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STANFORD -- The Stanford University Faculty Senate on Thursday, May 16, narrowly sent back to committee a resolution supporting giving the same benefits to long-term partners of gay and lesbian faculty and staff members as to employee spouses.
After almost two hours of discussion, the Senate first voted against a motion by Denis Phillips, education, to put the Senate on record in favor of extending the benefits but leaving open when and how.
A majority then voted for a motion by Sanford Dornbusch, sociology, that asked President Donald Kennedy to direct the University Committee on Faculty and Staff Benefits to address all the issues raised in the Senate discussion and bring back a report, which will most likely not be ready until next academic year.
The Senate's academic secretary does not report Senate vote tallies, but both show-of-hands votes appeared to produce narrow margins. During the discussion, some of those who voted against the resolution and for sending it to the committee indicated may support the proposal when they have more information on the bill's legal, economic or political ramifications.
The Senate has no decision-making authority over faculty- staff benefits. However, proponents of the bill said a statement of principle would encourage the administration to make changes.
At the request of the Senate on April 18, Kennedy had already referred the issue to the benefits committee, which makes recommendations to the administration. The committee's report could not be completed in time for the May 16 Senate discussion, but Graduate School of Business Prof. Alain Enthoven, the committee's chair, made a personal report recommending against changing most of the benefits policies, especially the medical insurance plan.
Enthoven estimated that it would cost the University approximately $600,000 per year initially and eventually $1.2 million to $2.4 million to include same-sex partners in the medical insurance plan. "Any proposal to open coverage to other persons raises serious questions of adverse risk selection -- that is, previously uninsured people who are diagnosed with costly medical conditions seeking to obtain coverage through affiliation with a Stanford employee, and driving up the costs and premiums of our insurance," he said. "This is not a concern specific to same-gender domestic partners."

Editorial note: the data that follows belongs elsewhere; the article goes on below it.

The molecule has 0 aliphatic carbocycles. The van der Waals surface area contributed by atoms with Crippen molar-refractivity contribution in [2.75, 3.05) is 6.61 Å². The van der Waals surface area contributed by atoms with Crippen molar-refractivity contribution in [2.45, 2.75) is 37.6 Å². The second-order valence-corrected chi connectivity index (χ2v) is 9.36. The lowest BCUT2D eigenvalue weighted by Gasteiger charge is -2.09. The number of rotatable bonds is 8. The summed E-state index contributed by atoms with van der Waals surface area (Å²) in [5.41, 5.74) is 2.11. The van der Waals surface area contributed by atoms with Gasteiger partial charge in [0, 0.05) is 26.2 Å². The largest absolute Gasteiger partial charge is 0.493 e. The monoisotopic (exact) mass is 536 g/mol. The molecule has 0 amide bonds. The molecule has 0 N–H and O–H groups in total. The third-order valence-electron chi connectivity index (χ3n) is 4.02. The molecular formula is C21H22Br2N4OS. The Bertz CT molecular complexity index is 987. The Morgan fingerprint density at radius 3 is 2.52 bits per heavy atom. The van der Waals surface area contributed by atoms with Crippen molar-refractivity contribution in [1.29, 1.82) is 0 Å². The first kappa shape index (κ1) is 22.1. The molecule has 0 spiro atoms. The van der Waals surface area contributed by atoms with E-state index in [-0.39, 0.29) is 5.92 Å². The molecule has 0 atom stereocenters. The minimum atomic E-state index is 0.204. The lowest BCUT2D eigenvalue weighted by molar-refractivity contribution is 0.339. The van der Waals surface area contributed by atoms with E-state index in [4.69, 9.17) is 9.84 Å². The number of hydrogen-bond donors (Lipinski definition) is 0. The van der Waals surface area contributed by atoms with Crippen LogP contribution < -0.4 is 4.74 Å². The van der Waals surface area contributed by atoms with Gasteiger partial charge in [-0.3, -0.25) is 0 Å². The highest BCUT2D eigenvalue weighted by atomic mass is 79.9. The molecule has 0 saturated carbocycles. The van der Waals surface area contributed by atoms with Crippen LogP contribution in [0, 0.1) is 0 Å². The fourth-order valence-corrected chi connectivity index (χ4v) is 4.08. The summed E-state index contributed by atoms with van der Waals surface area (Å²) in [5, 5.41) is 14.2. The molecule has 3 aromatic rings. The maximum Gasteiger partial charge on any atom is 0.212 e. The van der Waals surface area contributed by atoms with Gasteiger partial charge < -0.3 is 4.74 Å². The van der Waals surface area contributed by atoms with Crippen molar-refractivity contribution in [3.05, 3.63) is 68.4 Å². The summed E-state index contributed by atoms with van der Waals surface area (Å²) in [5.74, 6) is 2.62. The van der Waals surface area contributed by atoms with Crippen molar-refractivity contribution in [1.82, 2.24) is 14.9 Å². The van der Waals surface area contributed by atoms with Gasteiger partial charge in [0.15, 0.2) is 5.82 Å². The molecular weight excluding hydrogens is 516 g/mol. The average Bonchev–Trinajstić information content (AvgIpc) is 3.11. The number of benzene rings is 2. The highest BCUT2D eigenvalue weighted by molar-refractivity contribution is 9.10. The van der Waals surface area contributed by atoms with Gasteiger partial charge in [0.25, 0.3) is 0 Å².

At a time when benefit costs are skyrocketing, he said, the University should be cautious about adding new benefit costs. The benefits committee, he noted, has just recommended the University restructure Stanford's retiree health benefits along the same lines recommended earlier for employees, shifting some costs from employer to employees.
Robert M. Anderson, an economics professor from the University of California-Berkeley, who was permitted to speak at the Senate, disputed Enthoven's cost estimates and estimated them to be "in the neighborhood of $300,000." He recommended conducting an employee survey, similar to one he helped the city of San Francisco to conduct, to get an accurate cost estimate.
Proponents of the resolution defended it as necessary to comply with the University's policy stating that it does not discriminate on the basis of race, color, creed, religion, national origin, sexual orientation, age or sex.